Startline hopes to tap into Japan’s punk love

by Shawn Despres

Special To The Japan Times

In the 2000s, Gumx was one of South Korea’s top-tier punk acts. With that band on indefinite hiatus, though, Gumx drummer Gun Choi is now looking to achieve similar success with Startline, a punk trio he formed in March of last year.

“With Startline I wanted to restart my band life all over again and tackle the challenges that new bands face,” says Choi.

Influenced by the likes of Blink-182 and Japanese punk icons Hi-Standard, Startline issued its first EP, “Light My Fire,” after only six months together. Feeling confident, the Seoul group flew to Indonesia last November for Yamaha’s Asian Beat competition. Startline won third prize at the event and Choi was awarded “Best Drummer.”

“For us, the experience was more important than winning,” Choi says. “I think having many different experiences will help us grow faster.”

Startline released a second EP in July titled “Across the Night” and recently showcased its catchy, melodic punk cuts in Taiwan and China. In September, the trio will make its Japanese debut. Gumx toured Japan several times and had its music used on TBS’ “Super Soccer” program so Choi is excited to share his new project with local fans.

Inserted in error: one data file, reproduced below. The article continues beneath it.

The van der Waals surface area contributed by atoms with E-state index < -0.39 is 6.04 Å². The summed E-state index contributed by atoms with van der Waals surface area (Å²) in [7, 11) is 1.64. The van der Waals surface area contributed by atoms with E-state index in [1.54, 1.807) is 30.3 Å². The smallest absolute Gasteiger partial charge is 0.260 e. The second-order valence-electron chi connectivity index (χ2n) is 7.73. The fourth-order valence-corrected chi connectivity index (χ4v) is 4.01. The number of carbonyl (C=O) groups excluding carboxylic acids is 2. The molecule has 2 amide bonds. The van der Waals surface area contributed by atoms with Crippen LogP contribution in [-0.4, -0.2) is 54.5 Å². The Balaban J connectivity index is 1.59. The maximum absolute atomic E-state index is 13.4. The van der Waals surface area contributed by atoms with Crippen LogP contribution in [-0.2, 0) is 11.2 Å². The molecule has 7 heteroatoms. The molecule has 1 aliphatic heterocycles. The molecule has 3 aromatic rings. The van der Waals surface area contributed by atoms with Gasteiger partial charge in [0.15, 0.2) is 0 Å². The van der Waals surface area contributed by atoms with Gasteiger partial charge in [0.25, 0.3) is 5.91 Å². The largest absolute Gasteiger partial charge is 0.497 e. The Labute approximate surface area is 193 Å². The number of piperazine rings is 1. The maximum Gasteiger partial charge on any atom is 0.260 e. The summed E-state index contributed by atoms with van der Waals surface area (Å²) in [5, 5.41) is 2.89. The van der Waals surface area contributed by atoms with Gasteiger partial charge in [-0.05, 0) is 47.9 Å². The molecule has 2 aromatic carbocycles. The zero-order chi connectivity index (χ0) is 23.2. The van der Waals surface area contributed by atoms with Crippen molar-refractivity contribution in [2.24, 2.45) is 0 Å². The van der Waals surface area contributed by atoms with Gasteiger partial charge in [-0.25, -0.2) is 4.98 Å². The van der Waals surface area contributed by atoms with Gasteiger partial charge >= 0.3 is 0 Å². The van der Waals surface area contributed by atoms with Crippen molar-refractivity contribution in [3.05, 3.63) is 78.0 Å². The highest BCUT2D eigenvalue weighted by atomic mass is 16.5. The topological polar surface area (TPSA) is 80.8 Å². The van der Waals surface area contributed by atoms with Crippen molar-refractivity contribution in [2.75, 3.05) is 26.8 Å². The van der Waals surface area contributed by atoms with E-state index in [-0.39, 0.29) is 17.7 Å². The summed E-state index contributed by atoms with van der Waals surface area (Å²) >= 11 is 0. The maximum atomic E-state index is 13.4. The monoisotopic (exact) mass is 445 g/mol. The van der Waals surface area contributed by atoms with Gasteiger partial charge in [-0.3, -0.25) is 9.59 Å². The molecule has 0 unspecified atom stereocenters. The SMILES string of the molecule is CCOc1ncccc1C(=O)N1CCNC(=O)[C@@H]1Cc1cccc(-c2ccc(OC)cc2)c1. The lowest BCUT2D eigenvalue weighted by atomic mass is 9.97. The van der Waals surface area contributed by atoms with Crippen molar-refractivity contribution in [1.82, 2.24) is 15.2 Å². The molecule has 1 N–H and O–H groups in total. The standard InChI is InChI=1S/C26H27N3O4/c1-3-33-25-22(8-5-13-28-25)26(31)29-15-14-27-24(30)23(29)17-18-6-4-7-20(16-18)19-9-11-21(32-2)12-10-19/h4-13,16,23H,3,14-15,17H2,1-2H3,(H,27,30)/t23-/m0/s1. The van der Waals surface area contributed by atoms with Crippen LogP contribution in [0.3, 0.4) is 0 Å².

“Japan has lots of punk rock lovers,” he says. “I want to see them again. I’m hoping we can find a good label to work with in Japan.”

As our interview ends, Choi mentions his frustration with the Korean government. Although Startline’s music isn’t political, he hopes they can help people find comfort through punk rock.

“I think the Korean government is crazy right now,” he says. “The government has turned a blind eye to the suffering of the people. We want to pass on messages that are hopeful and peaceful to everyone.”

Startline plays F.A.D in Yokohama on Sept. 5 (6:45 p.m.; ¥2,000 in advance; 045-663-3842); and Shinjuku ACB Hall in Tokyo on Sept. 6 (6 p.m.; ¥2,000 in advance; 03-3205-0901). For more information, visit www.facebook.com/bandstartline.